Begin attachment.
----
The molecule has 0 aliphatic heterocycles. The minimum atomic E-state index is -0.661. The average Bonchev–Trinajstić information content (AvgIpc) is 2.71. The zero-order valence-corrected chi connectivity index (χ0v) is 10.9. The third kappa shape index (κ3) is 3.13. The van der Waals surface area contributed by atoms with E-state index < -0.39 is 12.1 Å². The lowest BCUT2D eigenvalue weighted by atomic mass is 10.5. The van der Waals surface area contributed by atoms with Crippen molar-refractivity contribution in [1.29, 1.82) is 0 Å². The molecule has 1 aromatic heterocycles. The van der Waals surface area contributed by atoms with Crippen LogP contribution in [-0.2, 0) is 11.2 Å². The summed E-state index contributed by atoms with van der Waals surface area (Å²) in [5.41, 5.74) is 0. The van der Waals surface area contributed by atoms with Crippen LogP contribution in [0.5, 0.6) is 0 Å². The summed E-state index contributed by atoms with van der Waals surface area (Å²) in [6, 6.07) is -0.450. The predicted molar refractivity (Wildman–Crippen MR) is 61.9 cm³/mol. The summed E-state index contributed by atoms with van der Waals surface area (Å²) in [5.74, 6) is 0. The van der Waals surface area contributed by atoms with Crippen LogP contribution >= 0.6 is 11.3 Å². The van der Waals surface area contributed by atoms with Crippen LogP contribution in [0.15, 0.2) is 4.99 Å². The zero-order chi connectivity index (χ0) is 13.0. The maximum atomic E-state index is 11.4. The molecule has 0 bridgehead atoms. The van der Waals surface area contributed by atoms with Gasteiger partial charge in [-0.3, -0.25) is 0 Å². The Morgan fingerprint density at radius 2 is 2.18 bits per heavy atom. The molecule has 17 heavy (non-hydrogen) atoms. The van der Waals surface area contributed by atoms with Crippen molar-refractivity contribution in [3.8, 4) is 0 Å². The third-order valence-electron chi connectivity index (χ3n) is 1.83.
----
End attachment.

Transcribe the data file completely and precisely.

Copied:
The molecule has 0 aliphatic heterocycles. The minimum atomic E-state index is -0.661. The average Bonchev–Trinajstić information content (AvgIpc) is 2.71. The zero-order valence-corrected chi connectivity index (χ0v) is 10.9. The third kappa shape index (κ3) is 3.13. The van der Waals surface area contributed by atoms with E-state index < -0.39 is 12.1 Å². The lowest BCUT2D eigenvalue weighted by atomic mass is 10.5. The van der Waals surface area contributed by atoms with Crippen molar-refractivity contribution in [1.29, 1.82) is 0 Å². The molecule has 1 aromatic heterocycles. The van der Waals surface area contributed by atoms with Crippen LogP contribution in [-0.2, 0) is 11.2 Å². The summed E-state index contributed by atoms with van der Waals surface area (Å²) in [5.41, 5.74) is 0. The van der Waals surface area contributed by atoms with Crippen LogP contribution in [0.5, 0.6) is 0 Å². The summed E-state index contributed by atoms with van der Waals surface area (Å²) in [6, 6.07) is -0.450. The predicted molar refractivity (Wildman–Crippen MR) is 61.9 cm³/mol. The summed E-state index contributed by atoms with van der Waals surface area (Å²) in [5.74, 6) is 0. The van der Waals surface area contributed by atoms with Crippen LogP contribution >= 0.6 is 11.3 Å². The van der Waals surface area contributed by atoms with Crippen LogP contribution in [0.15, 0.2) is 4.99 Å². The zero-order chi connectivity index (χ0) is 13.0. The maximum atomic E-state index is 11.4. The molecule has 0 bridgehead atoms. The van der Waals surface area contributed by atoms with Gasteiger partial charge in [-0.3, -0.25) is 0 Å². The Morgan fingerprint density at radius 2 is 2.18 bits per heavy atom. The molecule has 17 heavy (non-hydrogen) atoms. The van der Waals surface area contributed by atoms with Crippen molar-refractivity contribution in [3.8, 4) is 0 Å². The third-order valence-electron chi connectivity index (χ3n) is 1.83.